But what about the cost? It may not always be cheaper than the grocery store, but it also depends on what you buy. Regardless, I do not mind paying a little bit more because I know that what I am buying is locally grown, usually with less chemicals and such than you would find in the store if not organic. My favorite thing about the market is how I can browse around and try to find the best prices, especially for things like bell peppers. It might have driven my roommate a little crazy last year, but I really do love red bell peppers. I could eat them just raw all day. Sadly, this vegetable can be rather expensive when it is not in season. What I discovered is that after you chop it up, bell peppers freeze really well. Just spread them out on a cookie sheet or pan and stick them in the freezer. After they are frozen, you can transfer them into plastic bags. This enables you to have peppers to add to dishes all year around. I bought so many when they were only 75 cents or $1.50 for the really large ones.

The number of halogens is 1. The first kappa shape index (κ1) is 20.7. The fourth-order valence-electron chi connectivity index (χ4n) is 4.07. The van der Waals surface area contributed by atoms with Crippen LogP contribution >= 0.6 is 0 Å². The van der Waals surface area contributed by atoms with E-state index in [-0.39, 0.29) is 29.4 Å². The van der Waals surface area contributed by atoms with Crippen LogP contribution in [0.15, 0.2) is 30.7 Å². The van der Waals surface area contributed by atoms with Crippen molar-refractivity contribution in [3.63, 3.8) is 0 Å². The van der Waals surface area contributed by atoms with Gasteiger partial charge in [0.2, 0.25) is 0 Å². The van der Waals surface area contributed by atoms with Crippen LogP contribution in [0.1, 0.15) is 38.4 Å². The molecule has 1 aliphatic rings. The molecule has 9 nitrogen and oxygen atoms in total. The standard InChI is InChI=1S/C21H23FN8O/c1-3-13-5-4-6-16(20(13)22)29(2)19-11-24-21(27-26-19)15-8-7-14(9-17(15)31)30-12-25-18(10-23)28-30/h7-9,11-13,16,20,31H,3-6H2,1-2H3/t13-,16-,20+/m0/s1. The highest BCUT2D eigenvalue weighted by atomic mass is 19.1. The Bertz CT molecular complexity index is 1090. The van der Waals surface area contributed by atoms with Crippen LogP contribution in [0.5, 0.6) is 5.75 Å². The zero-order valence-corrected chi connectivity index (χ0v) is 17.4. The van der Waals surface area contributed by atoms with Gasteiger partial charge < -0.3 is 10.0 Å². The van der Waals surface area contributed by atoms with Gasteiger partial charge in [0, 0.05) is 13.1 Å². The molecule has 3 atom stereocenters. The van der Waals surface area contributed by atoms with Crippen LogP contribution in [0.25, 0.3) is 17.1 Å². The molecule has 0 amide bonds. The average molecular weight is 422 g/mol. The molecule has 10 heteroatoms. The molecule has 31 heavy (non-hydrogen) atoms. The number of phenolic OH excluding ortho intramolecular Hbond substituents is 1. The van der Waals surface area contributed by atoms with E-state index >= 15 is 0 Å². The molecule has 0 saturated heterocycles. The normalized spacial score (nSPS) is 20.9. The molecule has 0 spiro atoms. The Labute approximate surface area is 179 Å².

Here, the market is a little bit different. Not quite all of the produce is local. Some of the more 'exotic' fruits have been shipped in by the farmers from other places such as Spain. For this reason, I try not to buy peaches or nectarines too much. I have typically been spending 10 Euros each Saturday when I go. This is not too bad at all, though sometimes I have less produce because I buy most of it organic. What I like about Germany is that most of the produce is pre
tty reasonably priced, (not to mention the bread). Today I got 2 containers of raspberries (I couldn't resist my favorite fruit, and the last of the seasons strawberries didn't look as good), 1 small zucchini, 315g cherry tomatoes, 1 red bell pepper, and 3 apples. This is pretty
good considering I still have a few things left over from my trip last week.
Naturally, I used some of my goods to make pasta with garlic, cherry tomatoes, zucchini, and bell pepper. Not too bad of a way to get my vegetables, if I do say so myself.